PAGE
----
Everyone seems to agree that “relationships matter.” But what is it about relationships that matter? Why are some relationships transformative for young people’s development and success, while others seem to have little if any impact? How can we articulate and measure the intangible dimensions of relationships so that they become both more credible and more actionable in the realms of policy and practice?
Across the past 25 years, Search Institute and others have shown that the number and intensity of high quality relationships in young people’s lives is linked to a broad range of positive outcomes, including increased student engagement, improved academic motivation, better grades, higher aspirations for the future, civic engagement, more frequent participation in college-preparatory classes and activities, and a variety of other individual outcomes. We also know that high-quality relationships are characterized as caring, supportive, meaningful, reciprocal, and resulting in young people’s sense of agency, belonging, and competence.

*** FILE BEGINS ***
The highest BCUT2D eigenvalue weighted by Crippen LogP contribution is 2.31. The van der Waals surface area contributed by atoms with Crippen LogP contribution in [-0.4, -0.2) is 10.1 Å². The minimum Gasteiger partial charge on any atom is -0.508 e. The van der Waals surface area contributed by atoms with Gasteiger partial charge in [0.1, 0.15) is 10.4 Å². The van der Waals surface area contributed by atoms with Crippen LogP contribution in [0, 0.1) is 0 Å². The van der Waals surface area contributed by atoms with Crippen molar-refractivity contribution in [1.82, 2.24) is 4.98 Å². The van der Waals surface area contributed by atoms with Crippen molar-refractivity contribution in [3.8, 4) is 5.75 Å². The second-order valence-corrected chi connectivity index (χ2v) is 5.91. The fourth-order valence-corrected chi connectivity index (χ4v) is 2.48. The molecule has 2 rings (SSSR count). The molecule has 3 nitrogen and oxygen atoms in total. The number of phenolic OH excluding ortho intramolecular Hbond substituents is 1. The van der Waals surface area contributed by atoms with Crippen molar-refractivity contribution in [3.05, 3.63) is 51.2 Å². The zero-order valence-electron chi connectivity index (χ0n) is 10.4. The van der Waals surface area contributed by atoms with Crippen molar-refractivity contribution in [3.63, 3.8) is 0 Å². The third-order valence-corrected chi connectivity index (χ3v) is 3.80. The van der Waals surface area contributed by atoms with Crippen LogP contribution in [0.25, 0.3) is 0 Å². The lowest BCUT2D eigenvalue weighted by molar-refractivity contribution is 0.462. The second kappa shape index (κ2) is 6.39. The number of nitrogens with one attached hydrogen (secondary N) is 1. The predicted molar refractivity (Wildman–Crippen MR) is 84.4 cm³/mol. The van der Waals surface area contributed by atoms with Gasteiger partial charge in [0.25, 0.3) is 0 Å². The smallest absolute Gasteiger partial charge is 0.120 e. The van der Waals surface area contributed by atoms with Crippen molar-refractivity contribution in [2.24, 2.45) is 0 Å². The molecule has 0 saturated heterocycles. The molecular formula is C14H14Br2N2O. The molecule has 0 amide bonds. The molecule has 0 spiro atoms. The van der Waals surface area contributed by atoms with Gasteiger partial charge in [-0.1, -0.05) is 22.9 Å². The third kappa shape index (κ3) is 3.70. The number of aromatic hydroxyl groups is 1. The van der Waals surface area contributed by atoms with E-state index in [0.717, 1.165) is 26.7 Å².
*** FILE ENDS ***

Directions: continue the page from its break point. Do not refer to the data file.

Search Institute seeks to more deeply articulate and measure the malleable factors in developmental relationships across the settings of young people’s lives, and how they contribute to positive outcomes for diverse youth in different contexts. These will include young people’s relationships with parenting adults and other family members, peers, teachers, youth workers, mentors, and others. Learn more here.